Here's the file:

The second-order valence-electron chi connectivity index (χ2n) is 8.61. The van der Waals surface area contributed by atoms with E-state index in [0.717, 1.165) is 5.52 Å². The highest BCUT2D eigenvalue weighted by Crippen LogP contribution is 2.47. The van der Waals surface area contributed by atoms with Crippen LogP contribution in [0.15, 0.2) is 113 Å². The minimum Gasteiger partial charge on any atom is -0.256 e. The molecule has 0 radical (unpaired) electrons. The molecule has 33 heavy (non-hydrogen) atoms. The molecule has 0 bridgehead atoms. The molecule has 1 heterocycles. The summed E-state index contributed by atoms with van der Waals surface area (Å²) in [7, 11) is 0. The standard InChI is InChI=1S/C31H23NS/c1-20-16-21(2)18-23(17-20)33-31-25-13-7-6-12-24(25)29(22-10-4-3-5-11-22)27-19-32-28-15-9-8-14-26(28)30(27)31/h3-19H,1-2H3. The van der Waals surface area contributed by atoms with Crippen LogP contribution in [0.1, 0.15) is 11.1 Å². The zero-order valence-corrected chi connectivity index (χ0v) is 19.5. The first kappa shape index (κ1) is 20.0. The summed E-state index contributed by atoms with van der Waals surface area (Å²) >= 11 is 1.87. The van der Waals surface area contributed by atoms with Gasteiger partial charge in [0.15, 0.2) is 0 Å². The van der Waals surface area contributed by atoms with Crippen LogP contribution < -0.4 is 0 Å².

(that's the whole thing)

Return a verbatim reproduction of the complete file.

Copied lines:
The second-order valence-electron chi connectivity index (χ2n) is 8.61. The van der Waals surface area contributed by atoms with E-state index in [0.717, 1.165) is 5.52 Å². The highest BCUT2D eigenvalue weighted by Crippen LogP contribution is 2.47. The van der Waals surface area contributed by atoms with Crippen LogP contribution in [0.15, 0.2) is 113 Å². The minimum Gasteiger partial charge on any atom is -0.256 e. The molecule has 0 radical (unpaired) electrons. The molecule has 33 heavy (non-hydrogen) atoms. The molecule has 0 bridgehead atoms. The molecule has 1 heterocycles. The summed E-state index contributed by atoms with van der Waals surface area (Å²) in [7, 11) is 0. The standard InChI is InChI=1S/C31H23NS/c1-20-16-21(2)18-23(17-20)33-31-25-13-7-6-12-24(25)29(22-10-4-3-5-11-22)27-19-32-28-15-9-8-14-26(28)30(27)31/h3-19H,1-2H3. The van der Waals surface area contributed by atoms with Crippen LogP contribution in [0.1, 0.15) is 11.1 Å². The zero-order valence-corrected chi connectivity index (χ0v) is 19.5. The first kappa shape index (κ1) is 20.0. The summed E-state index contributed by atoms with van der Waals surface area (Å²) >= 11 is 1.87. The van der Waals surface area contributed by atoms with Gasteiger partial charge in [0.15, 0.2) is 0 Å². The van der Waals surface area contributed by atoms with Crippen LogP contribution < -0.4 is 0 Å².